Richmond Shepard
Spunk
Water Tower Theater

George C. Wolfe’s Spunk depicts the stories of the experiences of African Americans in the first half of the twentieth century after they have migrated from the South to Harlem. Alas, Water Tower Theater's current staging of the 1989 piece, which adapts three of Zora Neale Hurston's short stories, is an uneven and totally forgettable production. How bad is it? Let me count the ways.

Rita Faye Smith
Casa Valentina
Samuel J. Friedman Theater

Patrick Page is a ruggedly handsome actor with a deep, commanding voice. John Cullum is a revered theater legend. It’s hard to imagine either of them dressed up in a pretty frock and ready to assume a decidedly female identity. But at the Chevalier d’Eon, anything is possible. For this Catskill Mountain resort, based on an actual hotel, is a refuge for men who yearn to express their feminine side; dressing in women’s clothing is more than a compulsion, it’s a need to connect with a deeper truth.

Michall Jeffers
Porgy and Bess
Ahmanson Theater

The modernized version of Porgy and Bess was much maligned by some theater folk (especially Stephen Sondheim) when it opened back East in 2011. However, the production not only rode out the critical storm but eventually won a Tony for Best Musical Revival.

Willard Manus
Gershwins' Porgy and Bess, The

(see all reviews/articles under "Porgy and Bess")

History of Invulnerability, The
Milwaukee Repertory Theater - Quadracci Powerhouse Theater

In attempting to close its 60th season on a spectacular note, the Milwaukee Repertory Theater tackles The History of Invulnerability, a large-cast, high-tech play that takes the audience from the Midwest to Nazi prison camps in Europe during World War II.

Anne Siegel
Tallest Tree in the Forest, The
Mark Taper Forum

Los Angeles is enjoying a mini-festival of one-man plays about Paul Robeson. The Nate Holden Performing Arts Center has revived the late Phillip Hayes Dean’s Paul Robeson,which was first performed by James Earl Jones in 1977. Now acted by Keith David (currently featured in Fox TV’s “Enlisted”), this worthy production will run through April 27, 2014

Willard Manus
Bubbling Brown Sugar
West Coast Black Theater Troupe Theater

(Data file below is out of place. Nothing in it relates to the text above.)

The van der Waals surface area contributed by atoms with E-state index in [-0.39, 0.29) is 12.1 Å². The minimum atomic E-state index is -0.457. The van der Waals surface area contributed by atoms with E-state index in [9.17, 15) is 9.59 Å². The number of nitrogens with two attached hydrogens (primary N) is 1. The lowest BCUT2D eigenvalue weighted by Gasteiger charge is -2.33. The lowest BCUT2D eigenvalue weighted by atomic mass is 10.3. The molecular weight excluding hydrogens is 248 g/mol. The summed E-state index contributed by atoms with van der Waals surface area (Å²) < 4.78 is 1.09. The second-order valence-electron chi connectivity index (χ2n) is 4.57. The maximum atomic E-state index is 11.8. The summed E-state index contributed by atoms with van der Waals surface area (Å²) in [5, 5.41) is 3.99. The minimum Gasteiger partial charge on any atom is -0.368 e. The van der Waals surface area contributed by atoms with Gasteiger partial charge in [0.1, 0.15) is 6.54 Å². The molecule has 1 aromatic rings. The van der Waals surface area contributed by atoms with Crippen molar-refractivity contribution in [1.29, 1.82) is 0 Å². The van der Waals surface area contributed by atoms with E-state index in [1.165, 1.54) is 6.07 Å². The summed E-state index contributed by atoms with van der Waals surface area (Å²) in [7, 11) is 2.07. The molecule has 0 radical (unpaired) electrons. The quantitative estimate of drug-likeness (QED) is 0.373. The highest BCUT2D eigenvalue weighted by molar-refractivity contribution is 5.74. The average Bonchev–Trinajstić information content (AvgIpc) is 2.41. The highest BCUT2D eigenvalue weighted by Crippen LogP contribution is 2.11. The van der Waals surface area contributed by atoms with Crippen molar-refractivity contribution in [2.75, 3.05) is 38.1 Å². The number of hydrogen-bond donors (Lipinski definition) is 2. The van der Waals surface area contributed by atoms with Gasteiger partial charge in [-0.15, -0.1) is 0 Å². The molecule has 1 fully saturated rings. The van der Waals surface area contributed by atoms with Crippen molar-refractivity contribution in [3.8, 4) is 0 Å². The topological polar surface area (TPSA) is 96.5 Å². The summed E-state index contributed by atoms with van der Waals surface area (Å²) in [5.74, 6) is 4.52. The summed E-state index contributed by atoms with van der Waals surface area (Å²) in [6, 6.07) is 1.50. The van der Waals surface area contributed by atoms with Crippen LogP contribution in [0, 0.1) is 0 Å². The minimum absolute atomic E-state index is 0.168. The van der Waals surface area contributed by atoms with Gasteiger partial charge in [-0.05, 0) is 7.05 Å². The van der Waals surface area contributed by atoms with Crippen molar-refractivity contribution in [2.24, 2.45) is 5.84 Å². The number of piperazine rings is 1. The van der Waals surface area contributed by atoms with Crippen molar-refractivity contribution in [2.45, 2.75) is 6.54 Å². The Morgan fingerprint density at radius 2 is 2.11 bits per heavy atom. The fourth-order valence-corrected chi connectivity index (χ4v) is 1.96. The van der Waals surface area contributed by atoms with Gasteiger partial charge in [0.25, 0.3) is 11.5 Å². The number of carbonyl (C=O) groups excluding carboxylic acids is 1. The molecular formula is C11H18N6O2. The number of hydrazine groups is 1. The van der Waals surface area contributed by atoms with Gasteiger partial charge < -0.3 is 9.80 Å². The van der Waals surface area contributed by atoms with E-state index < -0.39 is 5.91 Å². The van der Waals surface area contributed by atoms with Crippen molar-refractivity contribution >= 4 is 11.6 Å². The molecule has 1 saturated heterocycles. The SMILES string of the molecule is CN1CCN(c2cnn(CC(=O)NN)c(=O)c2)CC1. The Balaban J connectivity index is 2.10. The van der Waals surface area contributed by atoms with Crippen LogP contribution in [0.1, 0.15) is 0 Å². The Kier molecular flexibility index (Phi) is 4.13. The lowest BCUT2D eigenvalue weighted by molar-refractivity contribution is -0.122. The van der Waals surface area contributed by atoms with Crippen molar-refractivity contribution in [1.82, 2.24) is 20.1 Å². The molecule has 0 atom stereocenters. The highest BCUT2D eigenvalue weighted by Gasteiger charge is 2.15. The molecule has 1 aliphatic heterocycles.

An African-American almost-couple who need to make it together as they didn’t in the past take a white couple and initiate another young black couple into Harlem musical history. Thus does West Coast Black Theatre Troupe, in Bubbling Brown Sugar, bring Harlem home to the Sunshine Coast.

Marie J. Kilker
Ruth Draper's Monologues
Geffen Playhouse - Gil Cates Theater

Annette Bening’s tribute to Ruth Draper consists of her delivering four of the late actress’s most famous monologues: “A Class in Greek Poise,” “A Debutante at a Dance,” “Doctors and Diets,” and “The Italian Lesson.” Draper (1884-1956), who came from a wealthy New York family, began creating characters and voices at a young age. She entertained mostly at private parties for such admirers as Eleanor Roosevelt and Mrs Waldorf Astoria, before turning professional in 1914, thanks to the encouragement of Henry James and John Singer Sargent.

Willard Manus
Grown-Up, The
Actors Theater of Louisville

It seems that Jordan Harrison is a regular at the Humana Festival and has a loyal following. In his fantasy/ersatz fairy tale, The Grown Up, a magical doorknob salvaged from a sunken pirate’s ship opens to a series of Magic Theater fast forwards to the future. Through a series of vignettes and adventures, the key character starts as a child and ends as an old man.

Charles Giuliano
Partners
Actors Theater of Louisville

Mostly, Partnersis a fun, upbeat, gay-themed comedy about two couples, Clare (Annie Purcell) and her husband Paul (David Ross) entertaining Ezra (Kasey Mahaffy) and Brady (LeRoy McLain). Clare loves to cook and entertain. Ezra wants to partner with her to launch a food truck and make money. What a great idea. Until Clare proves to be an uber-conflicted, self destructive, nutjob who brings down herself and everyone around her. Mostly, in some improbable plot twists, she is never up front about her feelings, phobias, paranoia and misgivings.

Charles Giuliano
brownsville song
Actors Theater o Louisville

This inner city drama starts with a compelling monologue by a strong African American grandmother Lena (Cherene Snow) tasked with raising two children. They were orphaned by a father who took four in the chest and their Asian mother Merrell (Jackie Chung) who, while struggling with addiction, abandoned them.